SOUSA-SILVA: Life is very resilient and very resourceful on Earth and there’s no reason to think that’s some special characteristic of life on Earth rather than of life itself. We have ignored Venus because Venus is quite horrid to us. When we sent probes, they melted dramatically so we didn’t feel particularly welcome. It seems easier to imagine a place like Mars as habitable, even though actually there’s so little atmosphere and so little protection from the sun’s radiation that it’s really not an easily habitable surface.
Mars is mostly uninhabitable, like Venus, just in a much quieter way. Mars will kill you, but it doesn’t melt you, so it feels more habitable, though I have no loyalty to either planet as a place to find life. This is hopefully going to help us think of habitability in a less anthropocentric way — or at least a less terra-centric way — and to think of habitability not just as a rocky planet with liquid water on the surface, but to think of subterranean habitats, moons of gas giants — something people already consider — and envelopes of an atmosphere as potentially habitable places in an otherwise uninhabitable planet.
GAZETTE: What did you think when it became apparent that it might be life on Venus? Was that an exciting moment?
SOUSA-SILVA: It was kind of a strange reversal. I had for years been working on this completely hypothetical investigation: If we found phosphine on a terrestrial planet what would it mean? I had concluded that because it has so few false positives on terrestrial planets that it could only mean life. I submitted the paper with this conclusion, and it was not controversial. The reviewers were fine with the idea — they had issues with other parts of the paper, but this didn’t bother them at all. No one cared because it was hypothetical: I was imagining this exotic, distant planet.
When I was contacted by Jane, who had this tentative detection of phosphine on Venus, my not-so-controversial statement was now really extraordinary. And Venus is next door, so my hypothetical scenario became very concrete, very quickly. That was two years ago. We spent about a year and a half basically redoing and refining the analysis that we had done for my paper. This was, again, led by William Bains to try to figure out whether this is what happened on Venus. Venus is not your classic, potentially habitable exoplanet. It’s a pretty infernal place and maybe there phosphine could be made abiotically. So I never got to be as excited as I might at the first mention that phosphine had been found on a terrestrial planet. I expected this to happen hopefully before I die, but probably after I retire, not within months of submitting my hypothesis.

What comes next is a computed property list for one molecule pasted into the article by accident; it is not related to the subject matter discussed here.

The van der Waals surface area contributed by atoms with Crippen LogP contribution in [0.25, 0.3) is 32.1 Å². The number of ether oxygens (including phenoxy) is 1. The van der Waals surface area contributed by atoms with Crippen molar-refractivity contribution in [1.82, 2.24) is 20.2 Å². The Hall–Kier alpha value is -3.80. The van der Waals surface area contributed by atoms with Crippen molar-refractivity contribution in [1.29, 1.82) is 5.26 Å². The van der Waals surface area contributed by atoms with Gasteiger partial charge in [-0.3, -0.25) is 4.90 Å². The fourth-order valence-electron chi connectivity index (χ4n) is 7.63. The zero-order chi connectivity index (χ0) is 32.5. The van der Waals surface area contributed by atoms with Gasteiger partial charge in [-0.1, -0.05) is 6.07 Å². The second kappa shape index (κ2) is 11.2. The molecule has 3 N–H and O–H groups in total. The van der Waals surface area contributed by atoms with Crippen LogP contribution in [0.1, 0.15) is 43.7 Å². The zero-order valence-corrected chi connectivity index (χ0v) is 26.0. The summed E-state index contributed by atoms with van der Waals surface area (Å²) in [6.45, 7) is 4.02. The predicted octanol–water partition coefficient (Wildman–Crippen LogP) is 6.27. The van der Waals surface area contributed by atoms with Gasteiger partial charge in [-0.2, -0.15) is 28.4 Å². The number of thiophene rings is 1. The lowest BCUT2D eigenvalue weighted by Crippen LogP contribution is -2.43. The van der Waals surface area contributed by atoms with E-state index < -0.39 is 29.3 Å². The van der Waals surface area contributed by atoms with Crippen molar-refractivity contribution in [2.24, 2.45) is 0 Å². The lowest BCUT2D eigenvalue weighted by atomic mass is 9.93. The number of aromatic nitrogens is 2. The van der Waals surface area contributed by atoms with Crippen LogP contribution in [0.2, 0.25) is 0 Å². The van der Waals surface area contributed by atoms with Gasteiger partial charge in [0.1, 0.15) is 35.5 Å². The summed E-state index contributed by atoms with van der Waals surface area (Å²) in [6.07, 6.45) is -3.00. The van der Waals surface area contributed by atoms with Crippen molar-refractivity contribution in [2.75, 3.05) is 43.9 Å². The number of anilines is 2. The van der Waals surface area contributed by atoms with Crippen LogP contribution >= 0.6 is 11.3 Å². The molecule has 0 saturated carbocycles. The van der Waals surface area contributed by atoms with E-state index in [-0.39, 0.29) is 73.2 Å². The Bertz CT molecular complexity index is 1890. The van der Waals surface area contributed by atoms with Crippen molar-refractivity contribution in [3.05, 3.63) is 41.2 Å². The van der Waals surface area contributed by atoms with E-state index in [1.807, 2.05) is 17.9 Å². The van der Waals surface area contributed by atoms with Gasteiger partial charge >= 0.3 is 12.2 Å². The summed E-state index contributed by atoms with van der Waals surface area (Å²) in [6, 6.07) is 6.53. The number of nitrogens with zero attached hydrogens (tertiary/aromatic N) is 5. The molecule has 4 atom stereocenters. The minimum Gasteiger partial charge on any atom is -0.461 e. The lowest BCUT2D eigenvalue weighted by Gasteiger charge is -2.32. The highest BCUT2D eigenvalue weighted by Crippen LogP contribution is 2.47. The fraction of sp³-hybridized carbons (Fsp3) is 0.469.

I also immediately felt like I could not be trusted because I’m so biased. I’ve been working on phosphine for so long. I am a junior scientist without a permanent job. It would be so valuable to me for it to be life that I can’t be trusted to assess this accurately. So I was very careful to not get too excited. I had a strong glass of whiskey that evening, but that was it. Then I went and did the same work that we always do, which was to check every possible mechanism that can make phosphine, every possible molecule that can mimic the signal, and look again at everything I’ve done before and check for mistakes. It was nerve-racking to explore this expression of my prediction so nearby, so quickly.
GAZETTE: Have you had a chance since the original paper was published?